Ever find yourself relying on using non-natural firelighters a lot due to their convenience? I do as I normally have a lot to organise before courses and using natural methods every time when I have a class can be time consuming when things are damp.
This is the first of two blogs on natural firelighters I like to use and how to make them. I like to prepare them well in advance of trips, pack them away in my bergen and use them instead of the likes of cotton wool and Vaseline (my usual non-natural method).
I came across a number of years ago a small section in Ray Mears book Essential Bushcraft on using a Birch bark fan. Ray recommended folding pieces of bark into a fan shape to stop the bark curling up quickly and becoming impossible to handle when it was lit.
I teach this method to my cadets however if I have time I like to add some melted spruce resin to these fans. This really extends the life of the fan giving me a better chance to get my fire going (great for these damp days) and because the resin soon hardens the fans they do not fall apart or deform so much when carried in a bag.
Removing the Bark
If you have a semi rotted birch log then the bark should come off easily however if it is a freshly felled log things may get a little more difficult for you. Here in the UK the birch bark can be quite thin and more difficult to remove than the thicker bark of birch trees you would find in more northern climes.
I mark out small squares with my knife and if the bark does not peel off easily I use a small batten to gently hammer the bark. This gentle hammering helps to loosen the inner bark from the sapwood.
Also having a wooden wedge helps to peel the bark of but mostly I tend to just use the curved part of my knife. Some folk say it is better to use the back of the tip of your knife but I find the curved part works well for me. The main thing is to take your time and remove the inner and outer bark from the sap wood.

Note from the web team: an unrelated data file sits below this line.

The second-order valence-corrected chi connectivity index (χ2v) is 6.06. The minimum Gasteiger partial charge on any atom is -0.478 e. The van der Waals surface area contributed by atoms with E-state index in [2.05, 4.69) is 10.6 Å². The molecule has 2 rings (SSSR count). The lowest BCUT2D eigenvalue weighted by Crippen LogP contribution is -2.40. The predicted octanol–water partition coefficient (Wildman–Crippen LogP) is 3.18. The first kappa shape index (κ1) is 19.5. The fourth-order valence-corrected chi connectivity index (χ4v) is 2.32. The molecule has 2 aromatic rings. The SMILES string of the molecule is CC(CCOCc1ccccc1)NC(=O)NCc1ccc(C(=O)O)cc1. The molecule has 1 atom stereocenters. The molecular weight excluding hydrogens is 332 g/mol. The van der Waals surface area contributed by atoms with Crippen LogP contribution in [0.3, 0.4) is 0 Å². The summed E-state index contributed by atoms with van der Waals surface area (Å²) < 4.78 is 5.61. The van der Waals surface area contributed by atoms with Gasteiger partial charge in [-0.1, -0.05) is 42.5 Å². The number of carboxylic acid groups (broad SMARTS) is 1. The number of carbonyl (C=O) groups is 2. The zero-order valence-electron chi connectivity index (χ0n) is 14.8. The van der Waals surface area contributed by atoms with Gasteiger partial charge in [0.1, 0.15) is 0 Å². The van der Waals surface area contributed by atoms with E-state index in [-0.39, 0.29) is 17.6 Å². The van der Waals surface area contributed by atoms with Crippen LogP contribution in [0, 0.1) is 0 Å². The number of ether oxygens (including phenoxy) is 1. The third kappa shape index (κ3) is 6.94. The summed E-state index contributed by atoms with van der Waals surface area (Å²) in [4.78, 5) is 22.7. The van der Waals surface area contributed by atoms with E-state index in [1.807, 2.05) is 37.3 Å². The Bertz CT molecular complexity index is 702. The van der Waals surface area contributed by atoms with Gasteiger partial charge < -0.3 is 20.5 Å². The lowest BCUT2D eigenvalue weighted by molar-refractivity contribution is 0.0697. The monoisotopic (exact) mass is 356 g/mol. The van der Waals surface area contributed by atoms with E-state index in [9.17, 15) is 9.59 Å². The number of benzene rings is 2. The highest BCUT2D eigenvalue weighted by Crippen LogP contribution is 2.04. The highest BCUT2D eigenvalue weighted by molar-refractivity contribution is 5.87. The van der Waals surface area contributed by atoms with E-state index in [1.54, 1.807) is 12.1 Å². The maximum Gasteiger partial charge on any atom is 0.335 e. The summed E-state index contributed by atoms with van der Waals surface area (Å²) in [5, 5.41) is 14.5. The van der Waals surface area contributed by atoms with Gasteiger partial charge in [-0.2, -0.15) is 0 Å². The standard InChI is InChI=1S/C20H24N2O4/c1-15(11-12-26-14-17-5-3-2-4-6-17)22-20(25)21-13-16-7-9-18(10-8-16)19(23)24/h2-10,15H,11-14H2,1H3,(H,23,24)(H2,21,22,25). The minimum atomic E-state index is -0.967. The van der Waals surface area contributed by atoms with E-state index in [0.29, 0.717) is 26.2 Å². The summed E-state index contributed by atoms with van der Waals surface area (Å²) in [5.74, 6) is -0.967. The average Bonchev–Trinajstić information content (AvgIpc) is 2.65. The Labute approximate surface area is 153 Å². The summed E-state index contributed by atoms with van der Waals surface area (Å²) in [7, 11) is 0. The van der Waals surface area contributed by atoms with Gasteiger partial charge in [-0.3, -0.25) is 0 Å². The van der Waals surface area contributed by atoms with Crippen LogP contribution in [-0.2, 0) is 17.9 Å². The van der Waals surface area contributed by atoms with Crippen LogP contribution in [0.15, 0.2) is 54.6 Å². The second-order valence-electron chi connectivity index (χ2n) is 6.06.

Remove the Inner Bark
When I have removed a small square I gently remove the inner bark. Again do this job slowly removing the inner bark in small pieces. It is very easy when using thin bark to rip the outer bark.
Folding the Fan
To make your fan start folding your square as if you were making a very small fan – not much more you can say about that 🙂
Keep a hold on one end and with a strip of bark tie off the other end. They do not take long to make and are soon ready for the resin.
Here in the UK a handy and plentiful resource is Spruce resin. There are lots of conifer plantations where I live and a common tree in them is the Spruce. I keep an eye out for areas where the foresters have been using tractors to thin out the spruce as they tend to damage lower branches on trees they pass by.
To help heal itself the trees produce copious amounts of resin and this is full of oils that are flammable. By taking a little from different sites (I use a stick to scrape the resin) I can soon have plenty to melt and coat the Birch bark fans and leave plenty for the trees.
I just use a couple of tins (the inner tin has lots of little holes) to melt the resin by my campfire (I have documented this process in How To…. Spruce Pitch in a Tin Can) and dunk the tail of the fan into this hot liquid (good gloves or tongs are required here).
Once the tail is covered I pour some of the resin onto the area of the fan by the tail leaving the top of the fan clear of resin.
I find this combination works for me as the folds stop the bark from curling straight away and when the flame reaches the resin it burns for far longer.
I put a little video together on this to show you the process from start to finish.
The next post in this short series will be on making a woven Birch bark firelighter (again with Spruce resin).